Toggl currently has 37 employees – 11 of them work remotely from other countries. That number is only going to grow in the future, as we’re steadily but surely working towards building a global team.
The main reason we’re moving towards a remote team is to have a hiring pool much much larger than our immediate geographical area.
What we are not building a remote team for, is cost-cutting or trying to get by as cheaply as possible.
Building a remote team is not about cutting costs.
In fact, we spend well over 40,000 Euros per year on our remote team meeting trips and team challenges. And this is not including the 30+ annual client meeting trips and other company events.
Toggl Track team members from Spain, Belarus and Estonia working together in Tallinn (August 2015).
A lot of business people have asked me if there is any tangible benefit we get out of these meetings and trips? Is there a real and immediate monetary value that we can take out of it? Where is the ROI?
There are two ways you could answer that question.
In terms of costs, our calculations have shown that it is indeed more cost efficient for our teams to travel, rather than have established offices in different countries. That difference is expressed by an order of magnitude. We’ve done the math and according to our estimates an office in New York would equal at least 200 trips per year. As for the travel option – we’re currently doing about 30 client trips and 20 team meeting trips per year.
But the bigger question is – and that’s what people usually have in mind when they ask the question – do remote teams need to have offices or physical meetings at all?
This is where long term thinking comes in, as you need to look beyond maximising your immediate positive cash flow.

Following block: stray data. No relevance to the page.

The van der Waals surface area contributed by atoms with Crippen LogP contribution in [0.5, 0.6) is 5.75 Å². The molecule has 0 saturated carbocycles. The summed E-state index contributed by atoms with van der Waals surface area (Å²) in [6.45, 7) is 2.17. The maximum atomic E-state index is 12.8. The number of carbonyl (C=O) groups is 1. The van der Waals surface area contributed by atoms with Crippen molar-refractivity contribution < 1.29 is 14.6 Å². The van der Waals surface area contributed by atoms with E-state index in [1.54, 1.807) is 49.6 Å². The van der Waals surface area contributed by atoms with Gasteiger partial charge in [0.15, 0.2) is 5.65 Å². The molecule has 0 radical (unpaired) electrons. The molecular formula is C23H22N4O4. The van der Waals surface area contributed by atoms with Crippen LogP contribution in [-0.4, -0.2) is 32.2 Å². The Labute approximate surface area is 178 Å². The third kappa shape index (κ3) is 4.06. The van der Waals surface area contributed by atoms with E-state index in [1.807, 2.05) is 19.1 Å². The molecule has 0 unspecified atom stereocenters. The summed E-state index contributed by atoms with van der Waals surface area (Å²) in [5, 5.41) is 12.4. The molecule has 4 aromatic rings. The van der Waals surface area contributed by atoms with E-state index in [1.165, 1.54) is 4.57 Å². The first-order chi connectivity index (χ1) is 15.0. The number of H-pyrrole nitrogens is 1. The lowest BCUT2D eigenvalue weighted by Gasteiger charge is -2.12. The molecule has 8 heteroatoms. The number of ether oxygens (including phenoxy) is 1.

The ROI of a handshake
The idea of doing regular team trips wasn’t our own. The inspiration for the model came from remote work “giants” like WordPress, Github and 37Signals. We carefully analysed their experiences before starting out with the remote system, and quickly noticed one striking conclusion shared by all these companies.
Each of them found that having regular face-time is an absolute must have.
Every Toggl team member makes hundreds of small decisions about Toggl and its business each month. I am absolutely certain (and our experience also shows it), that these decisions are better informed and motivated if people have a better, more personal understanding of not just their teammates, but also their customers.
It’s very difficult to get to know another person via video or a Slack channel – let alone learning to trust that person. Building a team without trust is very difficult, if not impossible. The only way to build that trust and gain a deeper understanding of the other is to physically meet on a regular basis.
The remote mindset goes much, much deeper than basic costs.
It’s true that when done right, you can operate more efficiently than with a traditional office setup. But ultimately, the real benefit lies in having access to people with different language skills, viewpoints and cultural backgrounds, covering different time zones – all that without the hassle of setting up offices all over the world.
Do you manage a remote team? We’d love to hear from your experience in the comments below.
Or you can read how one Latin American company abandoned their office, what went missing with it, and how they got it back.